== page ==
updated 2010 November 17

Crusty old Joe's

Little Known And Marginally Useful Information

On 25 October 1999, I visited the National Cryptological Museum, Center for Cryptologic History, National Security Agency, at Fort George G. Meade, Maryland. My visit coincided with two other visitors who allowed me to participate in conversations for about an hour. One person was a lady who worked in one of the huts at Bletchley Park, England. She didn't know much about the whole picture while she was working there because of the high security. She was learning more about the story fron Phil Bochicchio who was also at the museum that day. Phil had worked on the construction and operation of the BOMBEs at Dayton Ohio and had set up the display model at the museum. I was accompanied on this visit by my friend Bob Weeks of Columbia MD.

The Enigma code had over 3 x 10114 combinations for a "normal" three-rotor machine. For the four-rotor naval machine the combinations rise to over 2 x 10145.

Phil Bochicchio and lady from Bletchley Park Me and the three rotor Enigma The BOMBE on display at the museum

Recommended reading list from a booklet at the museum about the BOMBE:
Atha, Robert I. "Bombe! 'I Could Hardly Believe It'." Cryptologia 9:4 (1985) 332-226.
Bennett, Ralph F. Ultra in the West: The Normandy Campaign of 1944-1945. New York: Charles Schribner, 1980.
__________. Ultra and Mediterranean Stratgey. New York: Morrow, 1989.
Deavours, C.A., and James Reeds. "The Enigma - Historical Perspective." Cryptologia (Oct. 1977) 381-391.
Erskine, Ralph. "Naval Enigma: The Breaking of Heimisch and Triton." Intelligence and National Security Vol. 3 (1988) 162-.
___________. "The Soviets and Naval Enigma: Some Comments." Intelligence and National Security 4:3 (July 1989) 503-511.
___________. "Naval Enigma: A Missing Link." International Journal of Intelligence and Counterintelligence 3:4 (Winter 1989) 493-508.
Garlinski, Joseph. Intercept: The Enigma War. London: J.M. Dent & Sons Ltd., 1979.
Good, J.I. "Early Work on Computers at Bletchley." Cryptologia 3:2 (April 1979) 65-77.
Hinsley, Francis H., and C.A.G. Simkins. British Intelligence in the Second World War (abridged version). New York: Cambridge University Press, 1993.
Hinsley, Francis H., and Alan Stripp, eds. Codebreakers: The Inside Story of Bletchley Park. Oxford University Press, 1993.
Hodges, Andrew. Alan Turing: The Enigma. New York: Simon and Schuster, 1983.
Kahn, David. The Codebreakers: The Story of Secret Writing. New York: Macmillan, 1967.
__________. Seizing the Enigma: The Race to Break the German U-Boat Codes, 1939-1943. Boston: Houghton Mifflin Co., 1991.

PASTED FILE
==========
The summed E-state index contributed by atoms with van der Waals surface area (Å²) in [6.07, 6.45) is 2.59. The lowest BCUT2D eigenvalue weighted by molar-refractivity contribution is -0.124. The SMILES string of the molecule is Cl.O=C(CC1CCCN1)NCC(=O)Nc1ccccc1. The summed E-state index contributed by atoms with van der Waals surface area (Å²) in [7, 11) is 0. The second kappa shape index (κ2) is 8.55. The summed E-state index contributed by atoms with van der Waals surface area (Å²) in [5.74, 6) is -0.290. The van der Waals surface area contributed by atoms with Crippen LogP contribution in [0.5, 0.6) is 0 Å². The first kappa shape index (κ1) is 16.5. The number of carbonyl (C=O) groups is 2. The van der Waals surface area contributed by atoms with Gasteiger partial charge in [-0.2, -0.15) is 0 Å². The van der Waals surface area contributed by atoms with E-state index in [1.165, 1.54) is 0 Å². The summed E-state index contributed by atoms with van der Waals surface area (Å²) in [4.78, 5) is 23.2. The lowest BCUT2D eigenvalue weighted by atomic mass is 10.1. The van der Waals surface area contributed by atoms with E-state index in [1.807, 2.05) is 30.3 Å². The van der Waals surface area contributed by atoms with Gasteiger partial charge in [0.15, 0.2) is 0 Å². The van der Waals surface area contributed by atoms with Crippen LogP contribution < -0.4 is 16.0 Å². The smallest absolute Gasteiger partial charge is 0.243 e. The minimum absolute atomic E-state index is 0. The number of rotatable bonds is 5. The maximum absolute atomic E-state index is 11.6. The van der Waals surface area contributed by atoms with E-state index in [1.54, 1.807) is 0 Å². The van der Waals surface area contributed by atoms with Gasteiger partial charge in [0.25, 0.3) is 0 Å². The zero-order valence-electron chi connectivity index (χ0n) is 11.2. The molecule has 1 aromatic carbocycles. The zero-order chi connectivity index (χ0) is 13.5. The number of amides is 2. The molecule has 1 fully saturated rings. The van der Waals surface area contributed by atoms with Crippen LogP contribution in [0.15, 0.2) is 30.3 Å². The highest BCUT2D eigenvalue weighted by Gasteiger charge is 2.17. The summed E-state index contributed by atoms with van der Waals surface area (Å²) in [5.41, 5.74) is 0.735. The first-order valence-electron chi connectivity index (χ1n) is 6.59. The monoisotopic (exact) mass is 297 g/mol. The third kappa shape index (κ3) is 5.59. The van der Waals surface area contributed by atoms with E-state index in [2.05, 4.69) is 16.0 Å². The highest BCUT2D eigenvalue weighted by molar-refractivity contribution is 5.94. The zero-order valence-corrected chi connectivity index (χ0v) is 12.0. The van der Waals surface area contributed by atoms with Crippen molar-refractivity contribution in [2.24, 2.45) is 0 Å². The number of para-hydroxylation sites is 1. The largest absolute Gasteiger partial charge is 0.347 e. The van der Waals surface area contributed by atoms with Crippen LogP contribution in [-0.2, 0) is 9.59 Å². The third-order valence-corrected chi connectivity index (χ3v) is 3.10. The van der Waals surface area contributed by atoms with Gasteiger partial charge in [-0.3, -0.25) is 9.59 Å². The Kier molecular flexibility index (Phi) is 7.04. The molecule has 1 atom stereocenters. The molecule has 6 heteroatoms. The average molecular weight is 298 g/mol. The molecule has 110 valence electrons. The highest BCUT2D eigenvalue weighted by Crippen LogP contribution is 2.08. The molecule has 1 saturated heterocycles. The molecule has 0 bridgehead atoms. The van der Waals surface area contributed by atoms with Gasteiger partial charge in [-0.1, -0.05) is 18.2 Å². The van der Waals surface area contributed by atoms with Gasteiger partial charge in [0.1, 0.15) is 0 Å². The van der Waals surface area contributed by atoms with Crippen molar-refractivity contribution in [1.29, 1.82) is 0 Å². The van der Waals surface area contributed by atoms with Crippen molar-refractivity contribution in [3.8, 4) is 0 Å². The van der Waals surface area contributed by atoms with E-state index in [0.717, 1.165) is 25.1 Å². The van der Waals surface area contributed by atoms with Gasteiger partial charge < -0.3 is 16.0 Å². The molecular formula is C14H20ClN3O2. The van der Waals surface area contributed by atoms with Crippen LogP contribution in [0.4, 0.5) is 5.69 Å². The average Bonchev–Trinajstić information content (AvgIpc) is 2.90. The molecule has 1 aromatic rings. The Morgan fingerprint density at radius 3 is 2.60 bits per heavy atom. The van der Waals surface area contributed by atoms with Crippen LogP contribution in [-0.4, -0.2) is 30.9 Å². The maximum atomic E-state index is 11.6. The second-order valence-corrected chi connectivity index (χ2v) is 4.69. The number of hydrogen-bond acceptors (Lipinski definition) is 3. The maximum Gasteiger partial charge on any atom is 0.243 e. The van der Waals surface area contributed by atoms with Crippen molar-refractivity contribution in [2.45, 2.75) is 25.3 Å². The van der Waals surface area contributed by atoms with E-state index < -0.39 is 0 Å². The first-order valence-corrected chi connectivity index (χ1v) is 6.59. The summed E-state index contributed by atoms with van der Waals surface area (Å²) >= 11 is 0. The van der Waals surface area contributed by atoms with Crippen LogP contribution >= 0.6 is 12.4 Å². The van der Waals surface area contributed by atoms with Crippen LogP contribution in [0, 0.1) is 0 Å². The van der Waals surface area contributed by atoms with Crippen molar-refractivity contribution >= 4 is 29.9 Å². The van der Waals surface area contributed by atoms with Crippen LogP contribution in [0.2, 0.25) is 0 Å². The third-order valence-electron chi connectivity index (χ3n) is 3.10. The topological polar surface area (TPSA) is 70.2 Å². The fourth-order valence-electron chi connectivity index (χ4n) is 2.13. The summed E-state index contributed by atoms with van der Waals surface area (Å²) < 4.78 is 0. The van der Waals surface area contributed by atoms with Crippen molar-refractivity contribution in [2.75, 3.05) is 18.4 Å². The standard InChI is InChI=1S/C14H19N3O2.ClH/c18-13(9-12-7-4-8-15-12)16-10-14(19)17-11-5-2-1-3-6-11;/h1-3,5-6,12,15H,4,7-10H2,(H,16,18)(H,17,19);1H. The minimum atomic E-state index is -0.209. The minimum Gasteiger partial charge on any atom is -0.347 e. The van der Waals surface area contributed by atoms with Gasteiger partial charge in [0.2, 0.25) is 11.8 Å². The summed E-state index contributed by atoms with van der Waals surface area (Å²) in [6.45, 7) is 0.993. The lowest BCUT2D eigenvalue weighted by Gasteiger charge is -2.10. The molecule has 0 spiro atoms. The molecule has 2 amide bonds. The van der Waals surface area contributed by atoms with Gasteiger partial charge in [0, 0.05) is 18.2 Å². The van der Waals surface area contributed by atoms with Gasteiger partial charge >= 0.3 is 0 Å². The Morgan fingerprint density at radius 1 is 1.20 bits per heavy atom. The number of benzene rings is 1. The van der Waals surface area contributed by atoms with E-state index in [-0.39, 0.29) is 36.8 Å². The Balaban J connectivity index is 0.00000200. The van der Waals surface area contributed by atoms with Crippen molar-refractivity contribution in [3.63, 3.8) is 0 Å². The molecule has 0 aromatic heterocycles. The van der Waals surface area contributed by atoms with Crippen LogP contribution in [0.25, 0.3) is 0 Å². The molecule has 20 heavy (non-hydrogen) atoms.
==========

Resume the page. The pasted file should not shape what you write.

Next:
Kozaczuk, Wladyslaw. Enigma: How the German Machine Cipher Was Broken, and How It Was Read by the Allies in World War Two. Edited and translated by Christopher Kasparek. Frederick, Maryland: University Publications of America, inc., 1984.
Kruh, Louis. "An Armchair View of the Smithsonian Institution Cipher Machine Exhibit." Cryptologia 9:1 (1985) 38-51.
__________. "Unlocking Enigma's Secrets." Cryptologia 14:4 (1990) 366-369. [Exhibits at Smithsonian Museum.]
Lewin, Ronald. Ultra Goes to War. New York: McGraw-Hill Book Company, 1978.
References from the booklet on The Cryptographic Mathematics of Enigma by Dr. A. Ray Miller
Erskine, Ralph, and Frode Weierud. Naval Enigma: M4 and its Rotors. Cryptologia, Volume XI, Number 4, October 1987, 235-44.
Hinsley, F.H. British Intelligence in the Second World War. 2 volumes. London: Her Majesty's Stationery Office, 1979, 1981.
Kahn David. Seizing the Enigma. Boston: Houghton Mifflin Company, 1991.
Kozaczuk, Wladyslaw. Enigma: How the German Machine Cipher Was Broken, and How It Was Read by the Allies in World War Two. Edited and Translated by Christopher Kasparek. Frederick, Maryland: University Publications of America, Inc., 1984.
Office of the Chief of Naval Operations CNC-OP-20. Enigma Series: Volume 1. Click Process. On file at the Smithsonian American History Museum. RIP 603, Reg. No. 9, Communications Intelligence Technical Paper TS-10/E-1, filed 2 December 1980.
Woytak, Richard. A conversation with Marian Rejewski. Transcribed and translated by Christopher Kasparek. Cryptologia, Volume 6, Number 1, January 1982, 50-60.
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